If you haven’t seen it yet bill C-44 (the Protection of Canada from Terrorists Act) is an interesting read (see more here: http://openparliament.ca/bills/41-2/C-44/). It does a number of things, mostly putting in law things that are already happening. One portion of it is highly problematic, though others might take issue with different provisions, and that would be subsection 18 – the secret witness section. Here’s the complete text of that section before we get into the problematic part:
My thoughts on the 2014 Abbotsford municipal election. Actually just about the SD34 Board of Education Trustee election.
I’d like to start by thanking the 3500 people who voted for me. It was a great experience and my first time putting myself out there in a city context. I hope to run for School Trustee again in four years.
It’s interesting to look at the election results and compare them to the campaigns run. As expected the incumbents were re-elected (generally the majority of incumbents get re-elected for school trustee, though it is by no means easy), but the interesting thing is the numbers for the non incumbents.
The campaign season has wrapped up and I did not make it in. But I wanted to keep my platform here for people to see.
Noah Arney grew up and attended school in Abbotsford and returned to establish a family after receiving his Bachelor of Education from UBC. He has worked in education for six years at both the secondary and post-secondary levels; working primarily with Aboriginal learners.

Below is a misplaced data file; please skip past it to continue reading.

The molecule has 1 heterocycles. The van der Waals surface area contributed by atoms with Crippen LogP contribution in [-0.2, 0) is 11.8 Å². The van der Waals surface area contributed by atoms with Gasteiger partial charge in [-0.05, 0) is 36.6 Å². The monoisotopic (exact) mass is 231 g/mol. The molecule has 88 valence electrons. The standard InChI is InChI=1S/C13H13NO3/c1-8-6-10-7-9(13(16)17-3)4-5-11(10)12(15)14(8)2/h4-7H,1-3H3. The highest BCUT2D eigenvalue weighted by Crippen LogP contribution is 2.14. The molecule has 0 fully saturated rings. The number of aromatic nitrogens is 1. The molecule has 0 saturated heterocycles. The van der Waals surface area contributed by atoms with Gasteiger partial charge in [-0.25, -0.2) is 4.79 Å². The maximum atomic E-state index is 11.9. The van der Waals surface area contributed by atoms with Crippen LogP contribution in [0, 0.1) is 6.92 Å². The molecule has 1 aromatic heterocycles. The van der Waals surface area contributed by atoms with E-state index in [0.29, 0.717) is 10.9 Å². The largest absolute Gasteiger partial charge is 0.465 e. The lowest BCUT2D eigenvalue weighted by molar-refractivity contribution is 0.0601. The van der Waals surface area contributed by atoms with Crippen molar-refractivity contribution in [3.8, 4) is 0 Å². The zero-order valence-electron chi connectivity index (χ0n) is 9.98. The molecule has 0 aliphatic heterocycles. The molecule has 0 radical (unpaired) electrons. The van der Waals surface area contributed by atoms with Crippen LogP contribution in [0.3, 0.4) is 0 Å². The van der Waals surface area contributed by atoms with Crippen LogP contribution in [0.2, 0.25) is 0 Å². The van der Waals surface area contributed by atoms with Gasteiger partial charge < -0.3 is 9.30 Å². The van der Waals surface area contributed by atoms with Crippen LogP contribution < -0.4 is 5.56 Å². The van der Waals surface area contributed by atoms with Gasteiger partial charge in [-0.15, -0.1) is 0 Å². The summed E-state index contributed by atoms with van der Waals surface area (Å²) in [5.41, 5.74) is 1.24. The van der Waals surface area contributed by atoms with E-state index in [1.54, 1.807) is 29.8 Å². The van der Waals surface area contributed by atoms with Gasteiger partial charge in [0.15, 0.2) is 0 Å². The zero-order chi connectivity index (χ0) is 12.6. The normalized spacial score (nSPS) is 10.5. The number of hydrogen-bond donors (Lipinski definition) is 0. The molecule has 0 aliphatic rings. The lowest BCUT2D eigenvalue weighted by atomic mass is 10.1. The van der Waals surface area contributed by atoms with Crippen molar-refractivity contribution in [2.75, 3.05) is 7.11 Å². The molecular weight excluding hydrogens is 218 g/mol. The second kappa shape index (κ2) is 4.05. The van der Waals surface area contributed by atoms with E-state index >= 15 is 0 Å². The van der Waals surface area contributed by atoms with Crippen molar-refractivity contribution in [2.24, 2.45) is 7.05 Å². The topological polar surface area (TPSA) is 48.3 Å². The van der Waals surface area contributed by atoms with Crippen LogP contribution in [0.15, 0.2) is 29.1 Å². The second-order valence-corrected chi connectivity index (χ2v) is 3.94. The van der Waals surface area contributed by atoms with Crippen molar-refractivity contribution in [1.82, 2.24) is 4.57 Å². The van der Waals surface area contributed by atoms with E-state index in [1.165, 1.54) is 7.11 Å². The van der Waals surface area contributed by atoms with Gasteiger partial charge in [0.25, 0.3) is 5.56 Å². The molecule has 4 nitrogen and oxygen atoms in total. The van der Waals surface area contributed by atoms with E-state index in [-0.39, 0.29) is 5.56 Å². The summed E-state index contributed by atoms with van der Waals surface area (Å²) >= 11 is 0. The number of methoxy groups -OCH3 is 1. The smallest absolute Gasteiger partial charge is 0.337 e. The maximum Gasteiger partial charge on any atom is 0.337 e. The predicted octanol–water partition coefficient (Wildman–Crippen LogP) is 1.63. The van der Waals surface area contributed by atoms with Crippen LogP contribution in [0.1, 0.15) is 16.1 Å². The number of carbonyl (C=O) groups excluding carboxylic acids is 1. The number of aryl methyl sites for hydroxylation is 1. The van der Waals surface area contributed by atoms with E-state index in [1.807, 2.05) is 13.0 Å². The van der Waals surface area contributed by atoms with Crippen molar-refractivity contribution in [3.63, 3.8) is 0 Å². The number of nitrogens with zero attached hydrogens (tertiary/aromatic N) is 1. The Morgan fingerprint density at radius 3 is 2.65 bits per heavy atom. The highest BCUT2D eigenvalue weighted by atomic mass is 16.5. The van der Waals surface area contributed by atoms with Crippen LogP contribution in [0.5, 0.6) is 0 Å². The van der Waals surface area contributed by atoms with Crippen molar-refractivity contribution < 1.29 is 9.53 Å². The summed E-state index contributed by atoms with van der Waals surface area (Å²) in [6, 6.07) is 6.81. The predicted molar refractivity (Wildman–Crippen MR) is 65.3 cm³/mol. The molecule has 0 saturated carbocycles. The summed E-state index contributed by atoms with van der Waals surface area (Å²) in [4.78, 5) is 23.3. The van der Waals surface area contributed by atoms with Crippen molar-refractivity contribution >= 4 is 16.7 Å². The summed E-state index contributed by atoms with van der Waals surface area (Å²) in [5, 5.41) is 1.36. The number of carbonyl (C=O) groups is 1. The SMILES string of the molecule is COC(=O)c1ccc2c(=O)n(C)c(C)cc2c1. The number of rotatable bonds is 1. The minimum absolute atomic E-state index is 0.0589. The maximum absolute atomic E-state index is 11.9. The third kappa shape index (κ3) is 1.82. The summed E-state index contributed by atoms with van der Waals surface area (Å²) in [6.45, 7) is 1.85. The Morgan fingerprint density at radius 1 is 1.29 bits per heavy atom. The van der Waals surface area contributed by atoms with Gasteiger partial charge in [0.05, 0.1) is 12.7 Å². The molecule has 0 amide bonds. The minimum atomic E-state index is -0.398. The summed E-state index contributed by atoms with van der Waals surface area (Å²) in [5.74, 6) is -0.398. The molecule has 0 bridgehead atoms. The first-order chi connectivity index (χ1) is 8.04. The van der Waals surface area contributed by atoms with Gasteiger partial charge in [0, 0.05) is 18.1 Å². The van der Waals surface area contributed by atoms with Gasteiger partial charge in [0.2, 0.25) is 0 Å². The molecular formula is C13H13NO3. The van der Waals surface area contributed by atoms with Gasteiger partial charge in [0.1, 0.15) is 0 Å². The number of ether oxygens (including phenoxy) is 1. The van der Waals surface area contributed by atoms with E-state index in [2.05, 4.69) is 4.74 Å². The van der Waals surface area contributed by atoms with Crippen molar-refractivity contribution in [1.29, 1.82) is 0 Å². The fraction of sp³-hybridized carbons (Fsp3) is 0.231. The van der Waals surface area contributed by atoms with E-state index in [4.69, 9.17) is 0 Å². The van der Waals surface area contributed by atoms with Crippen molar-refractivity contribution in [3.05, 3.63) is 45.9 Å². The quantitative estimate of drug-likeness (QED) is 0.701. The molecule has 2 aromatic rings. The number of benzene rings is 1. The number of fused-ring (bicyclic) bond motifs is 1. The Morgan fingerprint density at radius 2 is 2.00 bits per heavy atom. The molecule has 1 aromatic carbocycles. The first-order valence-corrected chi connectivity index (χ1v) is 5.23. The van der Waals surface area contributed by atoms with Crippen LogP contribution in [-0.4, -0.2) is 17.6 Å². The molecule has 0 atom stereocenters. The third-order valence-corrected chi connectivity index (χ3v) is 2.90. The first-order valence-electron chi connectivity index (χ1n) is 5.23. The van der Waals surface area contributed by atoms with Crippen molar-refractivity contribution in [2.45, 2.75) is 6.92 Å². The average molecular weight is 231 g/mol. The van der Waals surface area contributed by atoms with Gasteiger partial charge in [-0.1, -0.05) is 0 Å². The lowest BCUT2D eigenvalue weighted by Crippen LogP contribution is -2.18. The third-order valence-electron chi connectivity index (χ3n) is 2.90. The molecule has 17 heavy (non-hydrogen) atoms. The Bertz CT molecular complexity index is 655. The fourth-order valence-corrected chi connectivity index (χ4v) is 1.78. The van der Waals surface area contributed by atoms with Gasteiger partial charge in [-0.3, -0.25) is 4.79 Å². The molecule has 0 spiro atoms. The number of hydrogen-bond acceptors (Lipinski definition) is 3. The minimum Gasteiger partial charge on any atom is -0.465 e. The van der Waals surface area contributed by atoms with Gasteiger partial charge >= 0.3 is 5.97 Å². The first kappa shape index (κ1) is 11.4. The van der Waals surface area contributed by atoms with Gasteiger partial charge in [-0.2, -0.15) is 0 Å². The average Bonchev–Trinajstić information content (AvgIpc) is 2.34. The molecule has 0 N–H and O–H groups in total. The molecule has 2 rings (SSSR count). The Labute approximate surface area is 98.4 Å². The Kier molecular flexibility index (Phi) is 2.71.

During his post-secondary education Noah was active in student government and institutional committees at UFV and is now interested in pursuing a more active role in the community through service to the Board of Education.
Noah hopes to bring to the school board his expertise as an educator and his commitment to current best practices in education.
The current Abbotsford School Board has done some very good things over the last three years, the strategic plan is a sound document and I would love to be part of the implementation of it, and the increase in the Aboriginal student graduation rate to being within 5% of the general graduation rate is an accomplishment that should be lauded and continued to be worked on. But there are some areas that I feel need to be revisited.